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Источник: ЦБ РФ

No one is home at some of Manhattan's most luxurious apartments

Here’s another way in which the rich are different from you and me: Some of them buy super-expensive apartments and never actually occupy them.

More and more, international business magnates, wealthy heirs and new rich tech moguls are snapping up palatial homes in New York, renovating and redesigning them at a cost of millions, and then leaving them vacant almost all year.

It’s like they want to own their own five-star hotel, but have one room set aside for them forever. As a result, some of the most spectacular Manhattan homes are going completely to waste.

“The ultimate luxury is to travel the world and always feel like you’re at home,” says Daniel Hedaya, a broker who has represented buyers of extravagant and unused pieds-à-terre in the city.

These buyers aren’t even collecting rent or flipping penthouses for mighty profits. Money is no object, so the rooms are entirely empty except for the few days a year when the owner is in town.

“They like to be able to reference in conversation their home in New York, their home in Paris and their home in London,” says luxury broker Frances Katzen of Douglas Elliman. “How many people can really live like this? Not many. It’s obscene.”

Such an apartment is preferable to a hotel for celebs, who crave the privacy offered by their own condos and would never allow a renter in.

Bruce Willis and his lingerie model wife Emma Heming Willis are very rarely seen at their plush apartment at the El Dorado on the Upper West Side, for instance, but have never listed the apartment for rent.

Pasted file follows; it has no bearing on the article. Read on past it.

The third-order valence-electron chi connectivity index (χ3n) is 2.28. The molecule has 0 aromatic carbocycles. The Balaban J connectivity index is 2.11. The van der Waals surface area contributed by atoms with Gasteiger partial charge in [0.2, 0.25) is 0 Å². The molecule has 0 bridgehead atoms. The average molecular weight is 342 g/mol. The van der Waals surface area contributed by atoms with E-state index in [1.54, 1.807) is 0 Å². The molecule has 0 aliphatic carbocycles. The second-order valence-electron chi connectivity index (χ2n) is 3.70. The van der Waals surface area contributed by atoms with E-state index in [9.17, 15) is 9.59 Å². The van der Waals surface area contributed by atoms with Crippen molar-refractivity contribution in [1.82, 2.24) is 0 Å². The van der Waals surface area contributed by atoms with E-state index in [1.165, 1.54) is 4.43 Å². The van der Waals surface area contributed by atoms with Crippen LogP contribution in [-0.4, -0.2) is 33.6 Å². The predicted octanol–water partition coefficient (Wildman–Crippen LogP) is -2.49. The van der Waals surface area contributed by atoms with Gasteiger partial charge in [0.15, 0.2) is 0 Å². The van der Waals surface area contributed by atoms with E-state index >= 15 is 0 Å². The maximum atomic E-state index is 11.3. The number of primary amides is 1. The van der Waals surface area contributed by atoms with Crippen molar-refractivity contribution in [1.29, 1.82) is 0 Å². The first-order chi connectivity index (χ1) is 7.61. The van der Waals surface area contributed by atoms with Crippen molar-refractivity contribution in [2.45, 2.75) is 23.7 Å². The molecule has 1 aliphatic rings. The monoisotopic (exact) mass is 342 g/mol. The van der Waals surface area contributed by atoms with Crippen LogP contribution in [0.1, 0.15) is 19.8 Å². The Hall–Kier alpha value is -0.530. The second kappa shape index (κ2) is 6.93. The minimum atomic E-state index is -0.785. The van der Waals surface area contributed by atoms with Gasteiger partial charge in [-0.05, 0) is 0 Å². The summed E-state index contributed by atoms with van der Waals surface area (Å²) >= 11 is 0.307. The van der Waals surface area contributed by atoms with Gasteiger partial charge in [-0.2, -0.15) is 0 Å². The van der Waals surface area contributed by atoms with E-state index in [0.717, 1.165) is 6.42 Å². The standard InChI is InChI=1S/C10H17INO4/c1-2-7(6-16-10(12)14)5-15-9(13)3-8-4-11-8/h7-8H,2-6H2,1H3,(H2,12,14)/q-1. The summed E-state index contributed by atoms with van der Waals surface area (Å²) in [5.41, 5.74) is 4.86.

Hedaya said one of his clients, whom he declined to name, has five global homes all with the same finishes, the same furniture, the same linens, the same clothing, the same toothbrush, the same gym equipment and even the same coffee mugs. Each pair of jeans he buys, he buys enough for all his homes.

Rich people will understand, of course. Who wants the confusion or indignity of having to struggle with a different toothbrush or soap dispenser in one’s New York bathroom versus the one in Beijing or London?

“It’s so wherever he is in the world, he feels at home,” Hedaya says.

Alex Birkenstock, whose last name and personal fortune is familiar to anyone who wears sandals, is one such “apartment hoarder.”

The multimillion-heir inked a deal to buy a penthouse on Broad St. in the Financial District for $5.87 million in 2007 — then commissioned the designer of the world-renowned Soho House to travel the globe collecting chic, industrial-style items such as reclaimed wood floors from the former Portuguese embassy in Paris, Belgian street lamps fashioned into chandelier style pendant lights, Art Deco kitchen doors purchased from a theater in Hawaii, and a 1,000-pound steel and brass safe bought from the Bank of France in Vichy.

The improvements cost $4 million.

But before he even saw them in place or enjoyed the view from the top floor, Birkenstock bolted. He has visited the property only once and he hasn’t rented it out. Not even once.

Katzen recently worked with a foreign financial executive who spent $10 million on a SoHo pad and then renovated it from top to bottom. He’ll spend, at most, two weeks a year in the city, since he already owns a string of homes in Amsterdam, Vancouver and Italy. Still, he won’t rent out the property when he’s not in town.

“These kinds of homes are decked out with very expensive artworks, opulent fabrics and light floors,” Katzen says. “They don’t want people in there and, frankly, they don’t need it.”

When West Coast-based technology entrepreneur Damodar Reddy bought a $5.5 million penthouse on the Upper East Side in 2000, he called in Tarrytown-based interior designer Barbara Bell to gut it top to bottom. Bell added dramatic touches, such as a curved wall, a floating glass shelf, ­Jerusalem gold limestone floors and custom mohair upholstery.

Reddy didn’t rent out the property for the first 11 years. Now, he has ­finally put it on the market for $37,500 a month — but only because he’s not using it at all anymore.

“They were approached several times about renting it over the years but they wouldn’t entertain it,” says his broker, Lindsey Stokes of Town Residential. “They didn’t want anyone coming in and out.”